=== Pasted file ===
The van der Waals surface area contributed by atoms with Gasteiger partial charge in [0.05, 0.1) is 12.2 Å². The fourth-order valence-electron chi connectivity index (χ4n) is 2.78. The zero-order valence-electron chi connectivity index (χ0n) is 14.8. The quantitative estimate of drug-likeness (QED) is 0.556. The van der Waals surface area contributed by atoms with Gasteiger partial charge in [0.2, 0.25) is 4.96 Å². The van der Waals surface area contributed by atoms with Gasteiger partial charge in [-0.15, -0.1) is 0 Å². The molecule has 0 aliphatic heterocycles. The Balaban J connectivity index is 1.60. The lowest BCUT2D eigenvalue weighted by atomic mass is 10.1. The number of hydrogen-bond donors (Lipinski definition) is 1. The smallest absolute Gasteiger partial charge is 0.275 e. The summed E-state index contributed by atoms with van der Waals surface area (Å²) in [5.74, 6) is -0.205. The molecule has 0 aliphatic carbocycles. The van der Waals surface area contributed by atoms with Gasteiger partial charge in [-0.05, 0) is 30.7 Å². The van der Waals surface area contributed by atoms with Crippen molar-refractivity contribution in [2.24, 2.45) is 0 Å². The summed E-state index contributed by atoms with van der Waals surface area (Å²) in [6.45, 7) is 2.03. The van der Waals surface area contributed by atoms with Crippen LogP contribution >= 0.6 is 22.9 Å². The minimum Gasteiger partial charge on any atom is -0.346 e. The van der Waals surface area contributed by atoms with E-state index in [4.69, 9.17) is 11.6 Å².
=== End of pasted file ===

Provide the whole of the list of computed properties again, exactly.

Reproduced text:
The van der Waals surface area contributed by atoms with Gasteiger partial charge in [0.05, 0.1) is 12.2 Å². The fourth-order valence-electron chi connectivity index (χ4n) is 2.78. The zero-order valence-electron chi connectivity index (χ0n) is 14.8. The quantitative estimate of drug-likeness (QED) is 0.556. The van der Waals surface area contributed by atoms with Gasteiger partial charge in [0.2, 0.25) is 4.96 Å². The van der Waals surface area contributed by atoms with Gasteiger partial charge in [-0.15, -0.1) is 0 Å². The molecule has 0 aliphatic heterocycles. The Balaban J connectivity index is 1.60. The lowest BCUT2D eigenvalue weighted by atomic mass is 10.1. The number of hydrogen-bond donors (Lipinski definition) is 1. The smallest absolute Gasteiger partial charge is 0.275 e. The summed E-state index contributed by atoms with van der Waals surface area (Å²) in [5.74, 6) is -0.205. The molecule has 0 aliphatic carbocycles. The van der Waals surface area contributed by atoms with Gasteiger partial charge in [-0.05, 0) is 30.7 Å². The van der Waals surface area contributed by atoms with Crippen molar-refractivity contribution in [2.24, 2.45) is 0 Å². The summed E-state index contributed by atoms with van der Waals surface area (Å²) in [6.45, 7) is 2.03. The van der Waals surface area contributed by atoms with Crippen LogP contribution >= 0.6 is 22.9 Å². The minimum Gasteiger partial charge on any atom is -0.346 e. The van der Waals surface area contributed by atoms with E-state index in [4.69, 9.17) is 11.6 Å².